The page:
The above preview is unformatted text

This student written piece of work is one of many that can be found in our AS and A Level British History: Monarchy & Politics section.

Found what you're looking for?

  • Start learning 29% faster today
  • 150,000+ documents available
  • Just £6.99 a month

Not the one? Search for your essay title...
  • Join over 1.2 million students every month
  • Accelerate your learning by 29%
  • Unlimited access from just £6.99 per month

See related essaysSee related essays

Related AS and A Level British History: Monarchy & Politics essays

  1. Marked by a teacher

    How successful was English foreign policy in the years 1509 1529?

    4 star(s)

    by ambassadors from England, reacting in support of the French, when Charles refused to accept the latest peace terms. This was definitely a failure, as the economic effect of the resultant trade embargo with the Netherlands was near catastrophic. England's primary exports at the time were wool, and cloth.

  2. How far were James I's problems inherited, how far of his own making?

    Whilst we have looked at James's relationship with Parliament and his financial ineptitude as problems we have not examined the area for which he is famous: the over-reliance on favourites. Jenny Wormald argued that James was a "visibly weak" monarch due to his blatant over reliance on intermediaries and favourites.

  1. How far did Henry VIII achieve his aims 1509 - 1514?

    However, there were many failures which compromised whether, overall, his aim was successful. One main failure was that Henry had tried to invade France a year before, in 1512, but his army had embarrassingly failed due to the distractions of drink and women, and then contracted dysentery.

  2. How Far Did Henry VIII's Government in 1509 to 1514 differ from that of ...

    bullying them and policing them to do the right thing, Henry VIII had a less tough stance on them, and especially during the beginning of his reign as he understood how important they were to him, so he made sure they were treated right and in return he could rely on their support.

  1. How successful a King was Henry VIII during the period of 1509-1514?

    One of his main achievements in securing relationships with Europe was his marriage to Catherine of Aragon. Spain was under the rule of Ferdinand and Isabella and was a strong Catholic power. Ferdinand had been disputing with France for many years over land in Southern Italy and the Pyrenees.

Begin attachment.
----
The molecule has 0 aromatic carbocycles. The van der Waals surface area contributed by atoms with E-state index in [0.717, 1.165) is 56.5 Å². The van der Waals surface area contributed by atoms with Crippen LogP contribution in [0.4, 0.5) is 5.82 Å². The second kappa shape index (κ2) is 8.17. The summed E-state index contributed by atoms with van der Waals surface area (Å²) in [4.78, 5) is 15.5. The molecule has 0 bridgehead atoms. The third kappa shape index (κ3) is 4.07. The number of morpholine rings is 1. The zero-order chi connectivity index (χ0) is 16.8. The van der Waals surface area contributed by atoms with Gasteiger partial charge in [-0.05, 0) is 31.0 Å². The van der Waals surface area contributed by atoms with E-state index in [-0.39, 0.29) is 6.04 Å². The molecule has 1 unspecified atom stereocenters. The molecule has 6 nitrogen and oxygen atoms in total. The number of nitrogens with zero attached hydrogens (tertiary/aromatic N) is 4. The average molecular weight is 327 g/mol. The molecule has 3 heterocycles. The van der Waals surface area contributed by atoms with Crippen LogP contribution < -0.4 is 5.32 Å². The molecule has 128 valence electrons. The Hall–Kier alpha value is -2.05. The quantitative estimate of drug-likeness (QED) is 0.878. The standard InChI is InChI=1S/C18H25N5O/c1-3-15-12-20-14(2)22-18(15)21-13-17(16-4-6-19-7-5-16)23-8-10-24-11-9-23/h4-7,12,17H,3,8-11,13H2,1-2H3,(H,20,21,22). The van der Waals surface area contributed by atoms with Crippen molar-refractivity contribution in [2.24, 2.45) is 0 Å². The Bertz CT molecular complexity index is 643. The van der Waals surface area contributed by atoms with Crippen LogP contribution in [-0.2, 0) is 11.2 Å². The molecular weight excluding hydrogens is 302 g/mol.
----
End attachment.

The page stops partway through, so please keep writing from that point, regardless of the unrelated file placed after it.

2. Henry VIII foreign policy

    The holy league and treaty of London are examples of were nations have got together to maintain a balance of power. Although Charles did stop the treaty and upsetting the balance more by becoming a super power in Europe. The league of cognac in 1526 was though set up by

  1. "An exercise in Dynastic Consolidation" - How far is this an accurate description of ...

    Lambert Simnel received support from Ireland and Burgundy. The Irish were always prepared to support alternative claimants to the throne as they opposed to an English King. However the support from Burgundy was unusual. Throughout the Hundred Years War against France, Burgundy had been England's main ally, and it was the main outlet for English cloth.

  2. How successful was Henry VII in securing international recognition in the years 1485 to ...

    Secondly, Henry ensured that he included dynastic recognition in all the important treaties that he signed for example, The Treaty of Estaples. Henry had announced his intentions of asserting his claim to the French crown and sent commissioners to collect a forced loan when the loss of Brittany was clear in the summer of 1491.

  • Over 160,000 pieces
    of student written work
  • Annotated by
    experienced teachers
  • Ideas and feedback to
    improve your own work